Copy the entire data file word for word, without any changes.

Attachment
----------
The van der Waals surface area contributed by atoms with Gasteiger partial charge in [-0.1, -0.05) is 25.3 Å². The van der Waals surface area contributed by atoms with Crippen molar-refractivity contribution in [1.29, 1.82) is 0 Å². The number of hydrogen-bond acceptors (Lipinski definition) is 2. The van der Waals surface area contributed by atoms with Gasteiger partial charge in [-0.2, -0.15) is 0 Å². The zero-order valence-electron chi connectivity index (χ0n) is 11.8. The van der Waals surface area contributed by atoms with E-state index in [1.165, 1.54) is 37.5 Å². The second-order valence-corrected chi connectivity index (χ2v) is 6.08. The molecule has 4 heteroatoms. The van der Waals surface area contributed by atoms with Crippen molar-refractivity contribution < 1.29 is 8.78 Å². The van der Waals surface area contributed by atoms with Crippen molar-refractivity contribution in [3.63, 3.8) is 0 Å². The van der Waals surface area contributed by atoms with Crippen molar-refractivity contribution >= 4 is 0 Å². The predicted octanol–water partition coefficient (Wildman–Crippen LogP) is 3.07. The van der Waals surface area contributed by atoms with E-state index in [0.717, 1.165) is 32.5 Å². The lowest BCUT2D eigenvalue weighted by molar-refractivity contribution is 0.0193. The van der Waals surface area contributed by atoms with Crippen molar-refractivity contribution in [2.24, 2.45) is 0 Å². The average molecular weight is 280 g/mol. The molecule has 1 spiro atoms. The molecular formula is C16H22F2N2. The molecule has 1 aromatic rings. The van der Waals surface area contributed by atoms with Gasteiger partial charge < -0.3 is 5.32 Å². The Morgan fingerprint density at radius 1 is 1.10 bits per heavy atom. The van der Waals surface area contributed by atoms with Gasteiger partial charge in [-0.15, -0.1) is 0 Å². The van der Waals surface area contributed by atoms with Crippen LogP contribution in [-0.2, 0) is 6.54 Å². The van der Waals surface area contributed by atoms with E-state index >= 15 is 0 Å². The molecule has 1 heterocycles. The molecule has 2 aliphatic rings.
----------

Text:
The van der Waals surface area contributed by atoms with Gasteiger partial charge in [-0.1, -0.05) is 25.3 Å². The van der Waals surface area contributed by atoms with Crippen molar-refractivity contribution in [1.29, 1.82) is 0 Å². The number of hydrogen-bond acceptors (Lipinski definition) is 2. The van der Waals surface area contributed by atoms with Gasteiger partial charge in [-0.2, -0.15) is 0 Å². The zero-order valence-electron chi connectivity index (χ0n) is 11.8. The van der Waals surface area contributed by atoms with E-state index in [1.165, 1.54) is 37.5 Å². The second-order valence-corrected chi connectivity index (χ2v) is 6.08. The molecule has 4 heteroatoms. The van der Waals surface area contributed by atoms with Crippen molar-refractivity contribution < 1.29 is 8.78 Å². The van der Waals surface area contributed by atoms with Crippen molar-refractivity contribution in [3.63, 3.8) is 0 Å². The van der Waals surface area contributed by atoms with Crippen molar-refractivity contribution >= 4 is 0 Å². The predicted octanol–water partition coefficient (Wildman–Crippen LogP) is 3.07. The van der Waals surface area contributed by atoms with E-state index in [0.717, 1.165) is 32.5 Å². The lowest BCUT2D eigenvalue weighted by molar-refractivity contribution is 0.0193. The van der Waals surface area contributed by atoms with Crippen molar-refractivity contribution in [2.24, 2.45) is 0 Å². The average molecular weight is 280 g/mol. The molecule has 1 spiro atoms. The molecular formula is C16H22F2N2. The molecule has 1 aromatic rings. The van der Waals surface area contributed by atoms with Gasteiger partial charge < -0.3 is 5.32 Å². The Morgan fingerprint density at radius 1 is 1.10 bits per heavy atom. The van der Waals surface area contributed by atoms with Gasteiger partial charge in [-0.15, -0.1) is 0 Å². The van der Waals surface area contributed by atoms with Crippen LogP contribution in [-0.2, 0) is 6.54 Å². The van der Waals surface area contributed by atoms with E-state index >= 15 is 0 Å². The molecule has 1 heterocycles. The molecule has 2 aliphatic rings.